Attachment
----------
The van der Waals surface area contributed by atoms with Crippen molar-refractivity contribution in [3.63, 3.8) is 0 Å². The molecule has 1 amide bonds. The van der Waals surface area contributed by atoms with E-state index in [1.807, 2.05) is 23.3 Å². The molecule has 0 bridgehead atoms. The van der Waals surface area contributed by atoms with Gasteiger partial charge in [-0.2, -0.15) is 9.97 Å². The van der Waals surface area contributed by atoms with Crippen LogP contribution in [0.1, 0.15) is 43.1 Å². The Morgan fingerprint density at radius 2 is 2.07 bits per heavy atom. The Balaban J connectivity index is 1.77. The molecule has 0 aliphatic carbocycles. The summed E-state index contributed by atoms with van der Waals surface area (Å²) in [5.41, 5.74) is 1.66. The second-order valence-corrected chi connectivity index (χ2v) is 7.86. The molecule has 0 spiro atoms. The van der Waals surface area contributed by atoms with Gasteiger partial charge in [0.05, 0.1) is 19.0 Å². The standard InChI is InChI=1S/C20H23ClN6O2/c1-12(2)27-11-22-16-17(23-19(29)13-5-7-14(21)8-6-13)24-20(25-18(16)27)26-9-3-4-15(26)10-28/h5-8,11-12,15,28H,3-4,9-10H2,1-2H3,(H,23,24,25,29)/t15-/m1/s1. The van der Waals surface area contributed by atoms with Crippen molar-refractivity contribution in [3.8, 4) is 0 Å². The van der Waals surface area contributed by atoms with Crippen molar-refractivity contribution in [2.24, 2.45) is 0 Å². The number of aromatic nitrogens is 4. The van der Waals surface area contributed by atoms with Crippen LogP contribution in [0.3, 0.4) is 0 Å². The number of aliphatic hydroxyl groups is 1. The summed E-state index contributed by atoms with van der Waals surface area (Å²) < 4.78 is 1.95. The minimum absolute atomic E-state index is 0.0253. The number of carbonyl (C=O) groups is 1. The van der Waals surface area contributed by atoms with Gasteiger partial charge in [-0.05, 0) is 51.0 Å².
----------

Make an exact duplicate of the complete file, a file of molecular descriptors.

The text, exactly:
The van der Waals surface area contributed by atoms with Crippen molar-refractivity contribution in [3.63, 3.8) is 0 Å². The molecule has 1 amide bonds. The van der Waals surface area contributed by atoms with E-state index in [1.807, 2.05) is 23.3 Å². The molecule has 0 bridgehead atoms. The van der Waals surface area contributed by atoms with Gasteiger partial charge in [-0.2, -0.15) is 9.97 Å². The van der Waals surface area contributed by atoms with Crippen LogP contribution in [0.1, 0.15) is 43.1 Å². The Morgan fingerprint density at radius 2 is 2.07 bits per heavy atom. The Balaban J connectivity index is 1.77. The molecule has 0 aliphatic carbocycles. The summed E-state index contributed by atoms with van der Waals surface area (Å²) in [5.41, 5.74) is 1.66. The second-order valence-corrected chi connectivity index (χ2v) is 7.86. The molecule has 0 spiro atoms. The van der Waals surface area contributed by atoms with Gasteiger partial charge in [0.05, 0.1) is 19.0 Å². The standard InChI is InChI=1S/C20H23ClN6O2/c1-12(2)27-11-22-16-17(23-19(29)13-5-7-14(21)8-6-13)24-20(25-18(16)27)26-9-3-4-15(26)10-28/h5-8,11-12,15,28H,3-4,9-10H2,1-2H3,(H,23,24,25,29)/t15-/m1/s1. The van der Waals surface area contributed by atoms with Crippen molar-refractivity contribution in [3.8, 4) is 0 Å². The van der Waals surface area contributed by atoms with Crippen molar-refractivity contribution in [2.24, 2.45) is 0 Å². The number of aromatic nitrogens is 4. The van der Waals surface area contributed by atoms with Crippen LogP contribution in [0.3, 0.4) is 0 Å². The number of aliphatic hydroxyl groups is 1. The summed E-state index contributed by atoms with van der Waals surface area (Å²) < 4.78 is 1.95. The minimum absolute atomic E-state index is 0.0253. The number of carbonyl (C=O) groups is 1. The van der Waals surface area contributed by atoms with Gasteiger partial charge in [-0.05, 0) is 51.0 Å².